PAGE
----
Review Half-Life: Alyx Gameplay Review: (Almost) Every VR Headset Tested

SteveRNG

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I'm confused by the Oculus Quest comments.
The biggest issue with playing Half-Life: Alyx on the Quest was the degraded visual quality. The compression and decompression processes worked well, but PC-connected headsets don’t need to receive compressed signals, so you get better color and sharpness.

... but I think I've got i now.
I'm assuming the only way it works with the Oculus Quest is if it is connected to a PC via the USB C connection. You state "PC-Connected headsets don't need to receive ...". Are you talking about all other PC-Connected headsets? Or are you actually playing the game wirelessly without the USB connection to the PC?
 

kcarbotte

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I'm confused by the Oculus Quest comments.
The biggest issue with playing Half-Life: Alyx on the Quest was the degraded visual quality. The compression and decompression processes worked well, but PC-connected headsets don’t need to receive compressed signals, so you get better color and sharpness.

... but I think I've got i now.
I'm assuming the only way it works with the Oculus Quest is if it is connected to a PC via the USB C connection. You state "PC-Connected headsets don't need to receive ...". Are you talking about all other PC-Connected headsets? Or are you actually playing the game wirelessly without the USB connection to the PC?

Quest is a standalone headset so it normally runs its own android-based software. You can plug it into your PC with a USB cable to operate it as a tethered headset like the rest that I tested.
I was not using the wireless streaming feature as that's not an officially supported option.

My comments were in comparison to the other headset in the roundup. For example, the Rift S has lower resolution and LCD displays verses the higher res OLED in the quest, but it still looks better in the Rift S.
 
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SteveRNG

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Quest is a standalone headset so it normally runs its own android-based software. You can plug it into your PC with a USB cable to operate it as a tethered headset like the rest that I tested.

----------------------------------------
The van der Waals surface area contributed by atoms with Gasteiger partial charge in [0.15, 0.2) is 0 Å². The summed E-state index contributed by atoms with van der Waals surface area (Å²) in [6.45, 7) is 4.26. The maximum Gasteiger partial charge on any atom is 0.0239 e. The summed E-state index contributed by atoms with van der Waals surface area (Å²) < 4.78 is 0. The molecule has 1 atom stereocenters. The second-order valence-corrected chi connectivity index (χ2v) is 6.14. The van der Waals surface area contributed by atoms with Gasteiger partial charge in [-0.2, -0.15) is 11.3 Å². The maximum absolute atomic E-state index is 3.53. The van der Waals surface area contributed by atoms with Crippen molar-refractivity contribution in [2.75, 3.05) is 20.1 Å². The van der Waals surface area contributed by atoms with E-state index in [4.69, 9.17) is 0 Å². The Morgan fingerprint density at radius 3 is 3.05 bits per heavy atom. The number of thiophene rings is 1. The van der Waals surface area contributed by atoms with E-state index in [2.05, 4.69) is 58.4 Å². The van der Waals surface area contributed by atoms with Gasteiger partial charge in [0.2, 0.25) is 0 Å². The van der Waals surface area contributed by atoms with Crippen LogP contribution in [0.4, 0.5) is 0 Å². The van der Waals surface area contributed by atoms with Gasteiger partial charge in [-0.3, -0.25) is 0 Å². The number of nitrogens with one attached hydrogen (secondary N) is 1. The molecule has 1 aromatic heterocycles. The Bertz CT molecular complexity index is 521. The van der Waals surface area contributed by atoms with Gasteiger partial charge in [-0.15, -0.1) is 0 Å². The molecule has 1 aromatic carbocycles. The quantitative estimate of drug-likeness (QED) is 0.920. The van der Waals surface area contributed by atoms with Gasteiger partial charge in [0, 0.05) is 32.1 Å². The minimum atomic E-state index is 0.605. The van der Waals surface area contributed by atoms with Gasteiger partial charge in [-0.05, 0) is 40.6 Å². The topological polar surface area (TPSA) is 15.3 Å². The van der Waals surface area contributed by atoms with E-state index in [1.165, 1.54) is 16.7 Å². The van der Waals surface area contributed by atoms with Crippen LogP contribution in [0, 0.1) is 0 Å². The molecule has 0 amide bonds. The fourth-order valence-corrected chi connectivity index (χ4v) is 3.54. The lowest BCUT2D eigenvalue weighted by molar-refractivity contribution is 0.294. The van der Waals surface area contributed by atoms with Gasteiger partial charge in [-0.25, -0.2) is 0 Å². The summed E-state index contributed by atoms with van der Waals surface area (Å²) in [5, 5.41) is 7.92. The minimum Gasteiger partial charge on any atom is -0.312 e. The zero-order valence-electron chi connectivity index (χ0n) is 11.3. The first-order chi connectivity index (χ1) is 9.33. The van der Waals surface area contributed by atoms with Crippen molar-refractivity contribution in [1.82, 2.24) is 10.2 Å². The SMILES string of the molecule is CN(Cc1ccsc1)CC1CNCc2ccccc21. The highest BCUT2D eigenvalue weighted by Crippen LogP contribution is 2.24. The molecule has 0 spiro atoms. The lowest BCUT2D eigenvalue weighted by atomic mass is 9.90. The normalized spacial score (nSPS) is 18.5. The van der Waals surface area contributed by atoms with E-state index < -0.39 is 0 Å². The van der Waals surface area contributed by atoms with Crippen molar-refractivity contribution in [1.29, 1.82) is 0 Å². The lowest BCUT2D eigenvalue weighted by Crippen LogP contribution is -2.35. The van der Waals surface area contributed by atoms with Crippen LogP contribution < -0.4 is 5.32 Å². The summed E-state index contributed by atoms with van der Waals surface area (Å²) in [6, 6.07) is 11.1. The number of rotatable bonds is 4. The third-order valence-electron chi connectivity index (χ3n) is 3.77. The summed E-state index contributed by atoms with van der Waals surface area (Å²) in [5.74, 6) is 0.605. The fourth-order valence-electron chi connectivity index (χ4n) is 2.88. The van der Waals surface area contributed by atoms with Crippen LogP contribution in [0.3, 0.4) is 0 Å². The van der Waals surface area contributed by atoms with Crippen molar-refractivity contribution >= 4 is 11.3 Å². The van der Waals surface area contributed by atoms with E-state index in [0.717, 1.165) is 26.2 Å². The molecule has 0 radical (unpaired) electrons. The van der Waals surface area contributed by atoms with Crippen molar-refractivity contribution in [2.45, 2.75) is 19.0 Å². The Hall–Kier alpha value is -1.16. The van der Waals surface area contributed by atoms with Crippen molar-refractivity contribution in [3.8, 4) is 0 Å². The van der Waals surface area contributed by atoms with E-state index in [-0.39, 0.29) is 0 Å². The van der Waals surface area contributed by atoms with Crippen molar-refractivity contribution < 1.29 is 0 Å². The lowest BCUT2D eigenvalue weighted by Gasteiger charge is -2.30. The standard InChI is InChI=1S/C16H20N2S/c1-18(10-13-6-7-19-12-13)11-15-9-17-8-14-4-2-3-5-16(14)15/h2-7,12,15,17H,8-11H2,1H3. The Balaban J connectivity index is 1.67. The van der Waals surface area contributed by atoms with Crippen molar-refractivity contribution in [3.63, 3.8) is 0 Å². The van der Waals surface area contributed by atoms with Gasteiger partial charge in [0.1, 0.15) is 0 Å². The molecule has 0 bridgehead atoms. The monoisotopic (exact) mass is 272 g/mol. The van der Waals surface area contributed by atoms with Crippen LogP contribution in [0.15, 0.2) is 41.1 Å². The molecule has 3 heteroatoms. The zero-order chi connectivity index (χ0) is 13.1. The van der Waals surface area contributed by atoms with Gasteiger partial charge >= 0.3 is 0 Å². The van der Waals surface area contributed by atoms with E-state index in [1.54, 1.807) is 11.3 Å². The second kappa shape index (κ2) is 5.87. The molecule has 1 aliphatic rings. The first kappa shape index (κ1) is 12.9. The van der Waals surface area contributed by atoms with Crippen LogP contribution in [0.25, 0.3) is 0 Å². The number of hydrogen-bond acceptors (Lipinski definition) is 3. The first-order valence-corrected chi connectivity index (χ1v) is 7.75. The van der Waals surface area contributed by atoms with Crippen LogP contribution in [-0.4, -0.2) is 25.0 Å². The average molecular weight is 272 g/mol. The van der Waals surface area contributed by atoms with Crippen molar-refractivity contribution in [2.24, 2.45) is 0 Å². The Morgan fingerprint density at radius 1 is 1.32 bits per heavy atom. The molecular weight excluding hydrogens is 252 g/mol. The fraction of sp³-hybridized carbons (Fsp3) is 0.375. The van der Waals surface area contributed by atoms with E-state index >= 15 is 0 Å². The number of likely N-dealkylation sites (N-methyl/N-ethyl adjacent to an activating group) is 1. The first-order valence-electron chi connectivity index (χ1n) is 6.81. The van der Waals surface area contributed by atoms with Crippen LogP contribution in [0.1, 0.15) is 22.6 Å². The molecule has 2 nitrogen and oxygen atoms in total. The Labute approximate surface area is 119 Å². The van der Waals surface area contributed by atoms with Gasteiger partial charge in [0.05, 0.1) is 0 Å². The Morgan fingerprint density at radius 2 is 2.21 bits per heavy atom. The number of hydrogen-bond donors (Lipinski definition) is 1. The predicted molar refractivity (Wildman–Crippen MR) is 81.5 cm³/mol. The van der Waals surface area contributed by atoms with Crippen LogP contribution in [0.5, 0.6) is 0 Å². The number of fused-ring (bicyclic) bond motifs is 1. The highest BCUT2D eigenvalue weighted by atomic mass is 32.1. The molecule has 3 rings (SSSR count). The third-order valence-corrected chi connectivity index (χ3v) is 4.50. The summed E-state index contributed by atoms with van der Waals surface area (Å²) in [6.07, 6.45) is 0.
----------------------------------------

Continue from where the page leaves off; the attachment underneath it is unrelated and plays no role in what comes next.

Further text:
I was not using the wireless streaming feature as that's not an officially supported option.

My comments were in comparison to the other headset in the roundup. For example, the Rift S has lower resolution and LCD displays verses the higher res OLED in the quest, but it still looks better in the Rift S.
Understood. Thank you!
 

shrapnel_indie

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It's a disappointment that it is only VR. It puts it's entry level on par with Crysis with it's high hardware demands when it was released. Not everyone is ready or willing to invest in VR still. (Some just have medical issues.)

AND... IT'S NOT HALF-LIFE 3 :)
 

woot

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<Mod Edit> valve, first they leave us with a 13 year cliffhanger, then they make a hl game for VR only.....fork out 600-1000$ just to play one game....i wonder what stopped them from making this game compatible only with index vr?
 
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Achoo22

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Very disappointing that it wasn't tested with WMR. WMR arguably has the worst tracking of all PCVR and sometimes results in very different experiences (melee in Saints & Sinners, for example). Things like being forced to throw things to yourself with the gravity gloves feel totally different and it changes the complexion of the accessibility options when you realize that there's no way to simplify the action.